It’s only fitting, with the revised Common Rule in limbo, that there should remain some uncertainty about what constitutes human research — and what doesn’t.

“For IRBs, one issue that they should think about is how do they see their own purview,” says Carl H. Coleman, JD, a professor of law at Seton Hall University in Orange, NJ. “Do they want to be reviewing things in this sort of borderline area? What is their constituency and how do they see their IRB’s purview? The bottom line is that there are some gray areas. Whether they require IRB review, whether it is research — it’s really going to depend on a judgment call.”

The Common Rule defines research, in part, as an effort to create “generalizable knowledge,” he notes, adding that it leaves ambiguity in discerning research from a hospital quality improvement effort or public health surveillance of disease.

“It’s often hard to know where to draw that line between something that is just feeding back information into a quality program so it can be used to improve the program, versus developing new knowledge,” he says.

A broad and indiscriminate definition of research for regulatory purposes could “sweep in many benign activities for which the costs and burdens of IRB review are not justifiable,” Coleman warned in a recent paper.1

There was discussion of creating an “exemption tool,” in the early iterations of the Common Rule, but the current version proposed for finalization jettisoned the idea.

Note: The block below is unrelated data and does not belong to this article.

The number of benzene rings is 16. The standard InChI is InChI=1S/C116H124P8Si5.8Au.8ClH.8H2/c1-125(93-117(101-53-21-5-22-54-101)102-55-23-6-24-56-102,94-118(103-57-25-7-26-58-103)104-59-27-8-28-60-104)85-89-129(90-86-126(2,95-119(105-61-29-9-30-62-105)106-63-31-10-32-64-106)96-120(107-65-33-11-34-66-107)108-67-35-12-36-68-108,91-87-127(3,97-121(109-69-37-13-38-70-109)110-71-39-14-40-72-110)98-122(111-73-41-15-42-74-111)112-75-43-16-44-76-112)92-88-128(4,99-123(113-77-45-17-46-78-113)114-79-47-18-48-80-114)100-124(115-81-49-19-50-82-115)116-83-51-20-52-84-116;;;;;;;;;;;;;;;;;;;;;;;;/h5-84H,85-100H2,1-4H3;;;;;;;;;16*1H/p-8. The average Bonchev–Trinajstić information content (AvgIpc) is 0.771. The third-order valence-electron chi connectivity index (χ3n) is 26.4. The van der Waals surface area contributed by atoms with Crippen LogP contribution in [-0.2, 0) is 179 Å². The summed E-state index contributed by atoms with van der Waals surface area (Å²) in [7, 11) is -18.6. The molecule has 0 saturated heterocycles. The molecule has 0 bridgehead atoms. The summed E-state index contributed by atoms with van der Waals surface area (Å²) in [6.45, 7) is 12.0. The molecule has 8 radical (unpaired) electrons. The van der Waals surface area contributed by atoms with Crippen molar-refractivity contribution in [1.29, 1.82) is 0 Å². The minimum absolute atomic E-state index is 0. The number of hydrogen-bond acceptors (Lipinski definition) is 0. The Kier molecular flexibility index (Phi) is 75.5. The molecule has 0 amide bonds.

“Based on the response and the comments, it seemed like they decided there just wasn’t enough buy-in at this point,” Coleman says. “I think it would be a good idea. It doesn’t have to happen now, but one of the concerns with exemptions is that the process of applying for one [is laborious]. It’s not as burdensome as going through the whole review process, but it almost defeats the purpose of having an exemption.”

In any case, the generalizable knowledge definition remains an “imperfect proxy” by which to separate research from other activities, he notes.

“The idea is that there is something special when the use of [data] is for the development of generalizable knowledge,” he says. “As if that is the only situation where you might be interacting with people or using their private data for reasons other than their own benefit. I think that is a false idea. It is not a perfect standard.”

REFERENCE

1. Coleman, CH. Reining in IRB Review in the Revised Common Rule. IRB: Ethics & Human Research. November-December 2017;(39):6. Available at: http://bit.ly/2FEjQ1A.